Today's Birthdays

one click shows all of today's celebrity birthdays

Browse All Birthdays

43,625    Actors
27,931    Actresses
4,867    Composers
7,058    Directors
842    Footballers
221    Racing drivers
925    Singers
9,111    Writers

Get FamousLikeMe on your website
One line of code gets FamousLikeMe on your website. Find out more.

Subscribe to Daily updates

Add to Google

privacy policy

Famous Like Me > Writer > G > Helen Garner

Profile of Helen Garner on Famous Like Me

Name: Helen Garner  
Also Know As:
Date of Birth: 7th November 1942
Place of Birth: Geelong, Victoria, Australia
Profession: Writer
From Wikipedia, the free Encyclopedia

Helen Garner (born 1942 in Geelong, Australia) is a novelist and journalist. Before becoming a writer, she worked as a high-school teacher.

Fiction writing

Garner came to prominence at a time when Australian writers were relatively few in number, and Australian women writers were themselves something of a novelty. Her first book, Monkey Grip (1977), relates the lives of a group of welfare recipients living in student-style accommodation in Melbourne. Years later she stated that she had adapted it directly from her personal diaries.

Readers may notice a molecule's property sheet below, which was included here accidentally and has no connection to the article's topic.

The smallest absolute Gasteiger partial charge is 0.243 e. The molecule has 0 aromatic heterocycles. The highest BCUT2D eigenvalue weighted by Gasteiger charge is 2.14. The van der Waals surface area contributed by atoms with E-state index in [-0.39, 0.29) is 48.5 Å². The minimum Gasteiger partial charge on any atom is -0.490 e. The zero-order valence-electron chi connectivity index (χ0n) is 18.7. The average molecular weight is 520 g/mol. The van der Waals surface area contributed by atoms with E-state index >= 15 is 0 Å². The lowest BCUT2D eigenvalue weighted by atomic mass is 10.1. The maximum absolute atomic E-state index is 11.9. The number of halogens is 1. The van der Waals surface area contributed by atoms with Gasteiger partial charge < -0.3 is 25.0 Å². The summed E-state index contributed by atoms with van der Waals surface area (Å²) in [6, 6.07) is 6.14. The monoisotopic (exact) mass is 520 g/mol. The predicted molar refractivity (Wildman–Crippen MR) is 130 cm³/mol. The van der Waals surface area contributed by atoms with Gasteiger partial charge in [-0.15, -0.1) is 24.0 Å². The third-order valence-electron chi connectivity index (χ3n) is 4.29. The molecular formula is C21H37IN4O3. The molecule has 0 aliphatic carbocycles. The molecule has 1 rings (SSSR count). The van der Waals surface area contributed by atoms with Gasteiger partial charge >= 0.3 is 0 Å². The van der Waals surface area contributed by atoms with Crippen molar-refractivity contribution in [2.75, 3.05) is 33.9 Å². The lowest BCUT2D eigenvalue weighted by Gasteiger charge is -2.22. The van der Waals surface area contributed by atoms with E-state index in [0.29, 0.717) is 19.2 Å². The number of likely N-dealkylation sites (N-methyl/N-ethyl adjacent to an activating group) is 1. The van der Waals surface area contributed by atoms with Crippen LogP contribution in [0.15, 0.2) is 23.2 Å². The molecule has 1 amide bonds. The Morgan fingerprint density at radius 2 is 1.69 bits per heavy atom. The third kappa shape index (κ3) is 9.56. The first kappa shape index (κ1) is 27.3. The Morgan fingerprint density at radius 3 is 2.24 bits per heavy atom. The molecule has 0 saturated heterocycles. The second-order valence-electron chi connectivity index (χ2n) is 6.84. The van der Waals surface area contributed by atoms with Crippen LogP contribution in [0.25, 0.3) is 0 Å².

In subsequent books, she has continued to adapt her personal experiences. Her later novels were: Moving Out (1983), The Children's Bach (1984) and Cosmo Cosmolino (1992). She has also published several short story collections: Honor & Other People's Children: two stories (1980), Postcards from Surfers (1985) and My Hard Heart: Selected Fictions (1998). She is also the author of three screenplays: Monkey Grip (1982), written with and directed by Ken Cameron; Two Friends (1986), directed by Jane Campion for TV; and The Last Days of Chez Nous (1992), directed by Gillian Armstrong.

Non-fiction writing

Garner wrote non-fiction since the beginning of her career as a writer: in 1972 she was fired from her teaching job after publishing in The Digger, a counter-culture magazine, an anonymous account of frank and extended discussions she had with her students about sexuality and sexual activities. In 1993, she won a Walkley Award for her TIME magazine account of a murder trial following the death of a toddler at the hands of his step-father.

Her most famous book is The First Stone (1995), an account of a 1992 sexual harassment scandal at Ormond College. This book was a best-seller in Australia, but also attracted considerable criticism. Garner's other non-fiction books are: La Mama, the Story of a Theatre (1988), True Stories: Selected Non-Fiction (1996), The Feel of Steel (2001) and Joe Cinque's Consolation (2004).

This content from Wikipedia is licensed under the GNU Free Documentation License. It uses material from the Wikipedia article Helen Garner